My Iron Man collection is pretty much limited to the first Michelinie era - I have all but a handful of IM 116-154. Other than that, almost nothing. I recently browsed through an Iron Man index, released no doubt to coincide with the recent movie. It gives a little synopsis of every issue of Tales of Suspense featuring IM, and all of the issues of the various IM series (plural) released up to this year. It includes all of the creators too, and there's a quite a group there .... a lot of people had IM stories to tell. Anyone who can share their thoughts on the issues by Archie Goodwin, Bill Mantlo, Denny O'Neil, John Byrne, Len Kaminski, and of course the second David Michelinie run? Those comments, and any others, would be most appreciated.

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I remember the earlier part of Denny O'Neil's run as very downbeat. Tony became an alcoholic, lost control of Stark Enterprises, and disappeared for a while. Rhodey, who took over as Iron Man, was portrayed as serious and glum. He left Stark, so he didn't have the tech support Tony had had, and was more of an underdog hero, lacking Tony's technical knowledge and experience.

After Tony recovered from alcholism the title was less downbeat, although a downbeat element was still present. Tony, Rhodey and their friends Cly and Morley set about starting a new company, but it was never more than a startup. Rhodey remained the main Iron Man. In some issues Tony used a new suit he built that looked like his original armour. His resources being limited, it was more primitive than Rhodey's. He finally reclaimed the role of main Iron Man and control of Stark right at the end of the run.

I didn't buy the immediate post-O'Neil issues, but from what I saw of them, they weren't too far from O'Neil's in tone.

When Michelinie and Layton returned they shifted the tone and Rhodey's characterisation back to what they had been during their first run. Rhodey's Iron Man role was written out. I thought the issues I read from their second run a cut below those from their first, but it was also a period when I was enjoying comics less generally so some of that may have been me.
Don't ask me, I think I reviewed the only Iron Man comic in my collection back on my "Comic a Day" thread. All of the others I had I gave to a friend of mine years and years ago.
Any Gene Colan comics are always good, so I'd start by nominating the run he did in Tales of Suspense that is collected in Essential Iron Man Vol 2.

I'm not sure how many he did, (probably quite a few) but the battle with the Sub Mariner that begins in ToS #80 and ends in Subby's strip in Tales to Astonish #82 is one of the best battles between Marvel heroes you will ever read. The art is SUBLIME!

I guess this isn't strictly Iron Man Vol 1, but mmmmm Gene Colon art..... The earliest issues of Iron Man Vol 1 were by Colan and collected in Essential Iron Man Vol 2, at any rate...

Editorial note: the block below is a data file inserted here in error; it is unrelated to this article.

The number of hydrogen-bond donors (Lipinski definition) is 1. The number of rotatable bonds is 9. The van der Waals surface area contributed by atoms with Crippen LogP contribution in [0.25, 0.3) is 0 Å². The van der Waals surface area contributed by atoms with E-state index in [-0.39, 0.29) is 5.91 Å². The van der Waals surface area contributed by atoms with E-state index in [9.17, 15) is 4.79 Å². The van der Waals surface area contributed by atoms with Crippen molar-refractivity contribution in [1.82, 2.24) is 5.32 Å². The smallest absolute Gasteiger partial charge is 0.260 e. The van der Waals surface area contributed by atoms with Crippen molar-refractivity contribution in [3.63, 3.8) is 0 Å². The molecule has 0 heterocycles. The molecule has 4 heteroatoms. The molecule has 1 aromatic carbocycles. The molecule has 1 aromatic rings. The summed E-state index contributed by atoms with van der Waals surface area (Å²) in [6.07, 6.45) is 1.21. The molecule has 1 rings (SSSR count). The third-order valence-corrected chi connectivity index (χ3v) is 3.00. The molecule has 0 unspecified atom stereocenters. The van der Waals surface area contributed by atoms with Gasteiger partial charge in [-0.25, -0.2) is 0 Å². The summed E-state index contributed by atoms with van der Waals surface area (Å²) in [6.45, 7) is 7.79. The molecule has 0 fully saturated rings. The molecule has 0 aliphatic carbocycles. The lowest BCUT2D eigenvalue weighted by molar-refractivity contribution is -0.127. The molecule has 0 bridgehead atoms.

(Waitaminnit, now that I think about it, I think Kirby did half of the Subby/Iron Man battle I'm talking about, cause Colan came down with the flu, or vice versa! In any case Iron Man by BOTH Colan and Kirby! Even better!
I'll second the positive comments on Essential Iron Man Vol.2. The end of the Don Heck run on the series where Iron Man battles Titanium Man for the first time (in Essential Vol.1) is pretty good but Gene Colan took Iron Man to a whole new level. Gene the Dean portrayed emotion and movement that neither Kirby or Heck had managed in their versions of IM. Essential IM 2 features the storyline where the government is pressuring Stark to reveal the secret of his armor which results in a heart attack for Tony and sets up Happy Hogan as Iron Man. With Tony Stark hospitalized after his heart attack, Happy makes a quick appearance as Iron Man to quell any suspicions about the true identity of the man behind the mask. The Mandarin doesn't realize he is dealing with a substitute when he engineers the capture of Iron Man. And then the trouble really begins. This was prime work from both Gene Colan and Stan Lee.
Gene Colan leaves with Iron Man#1. Never seen #2-11 so I have no idea what they're like. I vaguely remember the Tuska/Craig issues, mostly because #24, where Craig drew and Tuska inked instead of the other way around, creeped me out as a kid and I never forgot the images of the minotaur, his crazed father, and Madame Masque with her face bandaged up, having a weird nightmare where Iron Man turned into the bull creature. I'm guessing Man-Bull was made because the minotaur was popular but it was decided not to bring him back (since he wasn't a villain, he was half insane from turning into a monster and letting his father talk him into doing things he knew were wrong.) The next issue opened with what turned out to be a film with Iron Man saying he was the last living human and in less than an hour (half an hour?) his armor's oxygen would run out and he'd die as well. This led to another epic battle with Namor.
Then of course there was the Supervillain War which came to a sudden and disappointing ending when it turned out the Black Lama was a good guy that had been warped by Earth's atmosphere, and Iron Man had to leave his planet fast because he was starting to go crazy as well. After that he had his 100th issue, fought the Frankenstein Monster, and then...well I kind of lost interest after that.

I was a big fan of the `Tales of Suspense era.  Sure, the O'Neill era had it's moments, and Michelinie/Layton was a lot of fun. Still, I think the formative years were the best.

Having wondered what Madame Masque would have looked like under her mask if the Comics Code had permitted showing someone hideously disfigured in 1970, I thought, since she was first drawn disfigured by George Tuska and Johnny Craig, she probably looked something like this:

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